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Linux, a UNIX-compatible operating system that runs on personal computers, is a pinnacle within the free software movement. It is based on a kernel developed by Finnish student Linus Torvalds and is distributed on the Net or on low-cost disks, along with a complete set of UNIX libraries, popular free software utilities, and traditional layered products like NFS and the X Window System. Linux is sweeping Europe, winning adherents in North America, and generating enthusiasm worldwide.
Part of Linux's appeal is the unstructured and far-flung manner in which it grew. Self-styled hackers from many countries created it. Maintenance and support are distributed in a similar manner. And even its documentation -- from installation instructions through manual pages and full-length guides -- is the product of a volunteer effort, the Linux Documentation Project.
Networking is a fundamental part of Linux. As a stand-alone computer system it is impressive enough, but sooner or later you, the user, are going to want to send someone a file, mount a file system from another computer, read Usenet news, or search the World Wide Web. Whether you want a simple UUCP connection or a full LAN with NFS and NIS, you are going to have to build a network.
One of the most successful books to come from the Linux Documentation Project is the Linux Network Administrator's Guide by Olaf Kirch. It touches on all the essential networking software included with Linux, plus some hardware considerations. Topics include:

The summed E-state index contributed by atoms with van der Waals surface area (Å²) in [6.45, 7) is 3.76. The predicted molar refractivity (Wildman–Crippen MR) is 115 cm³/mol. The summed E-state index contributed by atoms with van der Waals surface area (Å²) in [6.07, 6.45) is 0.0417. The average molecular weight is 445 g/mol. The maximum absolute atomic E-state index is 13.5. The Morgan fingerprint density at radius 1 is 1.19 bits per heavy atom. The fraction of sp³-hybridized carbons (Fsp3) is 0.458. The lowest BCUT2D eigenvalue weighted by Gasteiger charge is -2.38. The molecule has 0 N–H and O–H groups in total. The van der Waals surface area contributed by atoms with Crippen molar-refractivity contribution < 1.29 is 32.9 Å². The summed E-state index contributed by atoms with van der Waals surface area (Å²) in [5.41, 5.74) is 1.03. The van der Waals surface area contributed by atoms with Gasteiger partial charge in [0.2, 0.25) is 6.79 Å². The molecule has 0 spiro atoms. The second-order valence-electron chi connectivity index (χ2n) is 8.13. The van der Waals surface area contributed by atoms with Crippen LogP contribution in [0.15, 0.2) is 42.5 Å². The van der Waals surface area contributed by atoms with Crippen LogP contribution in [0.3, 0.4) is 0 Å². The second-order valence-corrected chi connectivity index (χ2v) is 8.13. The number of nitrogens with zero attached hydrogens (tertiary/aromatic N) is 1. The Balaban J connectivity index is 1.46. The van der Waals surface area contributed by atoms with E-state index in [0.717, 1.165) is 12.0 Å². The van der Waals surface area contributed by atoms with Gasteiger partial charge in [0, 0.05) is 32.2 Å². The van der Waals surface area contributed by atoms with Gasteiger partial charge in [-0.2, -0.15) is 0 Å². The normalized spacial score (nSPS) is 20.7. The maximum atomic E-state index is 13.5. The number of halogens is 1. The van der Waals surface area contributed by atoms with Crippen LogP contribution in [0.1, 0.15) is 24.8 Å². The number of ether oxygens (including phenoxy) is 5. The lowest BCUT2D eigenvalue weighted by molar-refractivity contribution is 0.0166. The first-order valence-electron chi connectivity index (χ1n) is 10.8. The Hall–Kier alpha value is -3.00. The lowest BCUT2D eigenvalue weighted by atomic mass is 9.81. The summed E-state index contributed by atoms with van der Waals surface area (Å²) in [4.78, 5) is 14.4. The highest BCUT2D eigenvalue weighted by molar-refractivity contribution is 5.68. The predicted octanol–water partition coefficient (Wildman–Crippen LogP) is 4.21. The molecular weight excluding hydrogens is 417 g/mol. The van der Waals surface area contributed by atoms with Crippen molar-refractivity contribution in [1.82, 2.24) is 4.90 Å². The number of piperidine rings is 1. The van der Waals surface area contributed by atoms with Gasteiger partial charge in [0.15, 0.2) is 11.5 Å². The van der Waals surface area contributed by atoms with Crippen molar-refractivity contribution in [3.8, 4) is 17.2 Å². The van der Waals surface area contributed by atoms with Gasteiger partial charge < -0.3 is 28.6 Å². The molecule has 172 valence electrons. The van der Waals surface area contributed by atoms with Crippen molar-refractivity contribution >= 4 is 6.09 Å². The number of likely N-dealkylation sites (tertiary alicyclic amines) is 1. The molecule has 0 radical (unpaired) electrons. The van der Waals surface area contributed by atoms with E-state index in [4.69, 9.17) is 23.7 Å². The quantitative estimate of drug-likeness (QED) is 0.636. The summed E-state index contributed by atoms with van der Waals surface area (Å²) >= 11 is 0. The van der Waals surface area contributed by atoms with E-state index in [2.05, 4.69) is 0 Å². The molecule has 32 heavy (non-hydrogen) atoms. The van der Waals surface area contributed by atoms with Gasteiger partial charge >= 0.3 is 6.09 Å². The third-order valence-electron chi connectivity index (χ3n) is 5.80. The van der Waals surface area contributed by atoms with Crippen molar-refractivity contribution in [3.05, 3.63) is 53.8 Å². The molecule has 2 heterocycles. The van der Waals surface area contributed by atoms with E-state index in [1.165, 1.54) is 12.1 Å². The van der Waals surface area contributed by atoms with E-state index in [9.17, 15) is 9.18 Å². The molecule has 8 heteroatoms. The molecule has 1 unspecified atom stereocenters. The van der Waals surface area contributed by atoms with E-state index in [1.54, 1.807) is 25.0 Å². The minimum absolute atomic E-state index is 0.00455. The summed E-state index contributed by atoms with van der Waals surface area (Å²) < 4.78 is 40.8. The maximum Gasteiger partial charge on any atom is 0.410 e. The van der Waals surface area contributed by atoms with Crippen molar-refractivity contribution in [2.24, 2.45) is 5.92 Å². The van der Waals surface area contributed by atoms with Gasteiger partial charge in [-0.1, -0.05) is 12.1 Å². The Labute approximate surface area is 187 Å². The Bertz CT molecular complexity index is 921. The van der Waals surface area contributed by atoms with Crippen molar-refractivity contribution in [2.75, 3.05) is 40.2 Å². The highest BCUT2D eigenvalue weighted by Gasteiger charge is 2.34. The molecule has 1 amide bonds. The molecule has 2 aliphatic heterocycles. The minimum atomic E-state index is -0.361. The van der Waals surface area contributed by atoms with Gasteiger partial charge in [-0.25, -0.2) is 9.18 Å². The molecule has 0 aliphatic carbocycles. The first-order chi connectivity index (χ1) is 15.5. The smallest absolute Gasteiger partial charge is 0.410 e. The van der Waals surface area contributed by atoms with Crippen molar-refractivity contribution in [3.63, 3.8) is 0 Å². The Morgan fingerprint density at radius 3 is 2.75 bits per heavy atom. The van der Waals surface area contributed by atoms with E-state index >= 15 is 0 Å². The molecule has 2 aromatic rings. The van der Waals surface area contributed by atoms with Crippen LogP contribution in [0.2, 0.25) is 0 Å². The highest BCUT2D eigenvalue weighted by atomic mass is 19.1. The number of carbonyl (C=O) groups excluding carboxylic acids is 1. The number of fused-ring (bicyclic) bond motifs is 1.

If you are running a one- or two-system LAN using Linux, you probably only need simple connectivity between your systems. However, if you are setting up a Linux server for your network and its connection to the Internet, you've got a lot of work to do in installation, configuration, and maintenance---and you probably require some assistance. Olaf Kirch wrote Linux Network Administrator's Guide as part of the Linux Documentation Project to cover just such information. Although you can download the book for free, the O'Reilly version of the book looks (better layout and graphics) and feels better than the online version and has a superlative index.
This book details all the tasks associated with e-mail setup and maintenance, news group setup, and essential network applications such as rcp and rlogin. In some cases you may find the level of detail not sufficient to complete the task. In those cases, Kirch tells you where to find more detailed information on the Internet. This methodology has kept the book to a very handy size, which makes it an easy-to-use, versatile resource for anyone managing a Linux network. --Robert Frankland
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